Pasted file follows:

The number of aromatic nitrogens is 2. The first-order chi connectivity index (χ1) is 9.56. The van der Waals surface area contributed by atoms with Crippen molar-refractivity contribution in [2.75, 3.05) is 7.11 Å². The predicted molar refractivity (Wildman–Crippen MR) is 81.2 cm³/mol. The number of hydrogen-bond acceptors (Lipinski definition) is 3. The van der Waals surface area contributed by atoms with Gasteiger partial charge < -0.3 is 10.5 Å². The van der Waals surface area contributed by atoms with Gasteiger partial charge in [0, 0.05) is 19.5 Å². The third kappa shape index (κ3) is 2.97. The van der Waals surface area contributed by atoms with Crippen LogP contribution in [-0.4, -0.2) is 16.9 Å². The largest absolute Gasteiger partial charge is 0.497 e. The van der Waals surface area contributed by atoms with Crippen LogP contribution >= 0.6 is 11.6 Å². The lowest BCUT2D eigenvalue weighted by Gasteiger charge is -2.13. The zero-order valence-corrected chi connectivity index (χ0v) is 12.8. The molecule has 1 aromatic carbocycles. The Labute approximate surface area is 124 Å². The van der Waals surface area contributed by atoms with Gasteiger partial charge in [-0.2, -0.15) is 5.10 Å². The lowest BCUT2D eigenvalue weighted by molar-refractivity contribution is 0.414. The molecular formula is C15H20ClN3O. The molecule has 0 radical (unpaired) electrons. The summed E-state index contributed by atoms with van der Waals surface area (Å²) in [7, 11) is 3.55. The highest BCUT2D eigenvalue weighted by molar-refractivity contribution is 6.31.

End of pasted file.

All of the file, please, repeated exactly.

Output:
The number of aromatic nitrogens is 2. The first-order chi connectivity index (χ1) is 9.56. The van der Waals surface area contributed by atoms with Crippen molar-refractivity contribution in [2.75, 3.05) is 7.11 Å². The predicted molar refractivity (Wildman–Crippen MR) is 81.2 cm³/mol. The number of hydrogen-bond acceptors (Lipinski definition) is 3. The van der Waals surface area contributed by atoms with Gasteiger partial charge < -0.3 is 10.5 Å². The van der Waals surface area contributed by atoms with Gasteiger partial charge in [0, 0.05) is 19.5 Å². The third kappa shape index (κ3) is 2.97. The van der Waals surface area contributed by atoms with Crippen LogP contribution in [-0.4, -0.2) is 16.9 Å². The largest absolute Gasteiger partial charge is 0.497 e. The van der Waals surface area contributed by atoms with Crippen LogP contribution >= 0.6 is 11.6 Å². The lowest BCUT2D eigenvalue weighted by Gasteiger charge is -2.13. The zero-order valence-corrected chi connectivity index (χ0v) is 12.8. The molecule has 1 aromatic carbocycles. The Labute approximate surface area is 124 Å². The van der Waals surface area contributed by atoms with Gasteiger partial charge in [-0.2, -0.15) is 5.10 Å². The lowest BCUT2D eigenvalue weighted by molar-refractivity contribution is 0.414. The molecular formula is C15H20ClN3O. The molecule has 0 radical (unpaired) electrons. The summed E-state index contributed by atoms with van der Waals surface area (Å²) in [7, 11) is 3.55. The highest BCUT2D eigenvalue weighted by molar-refractivity contribution is 6.31.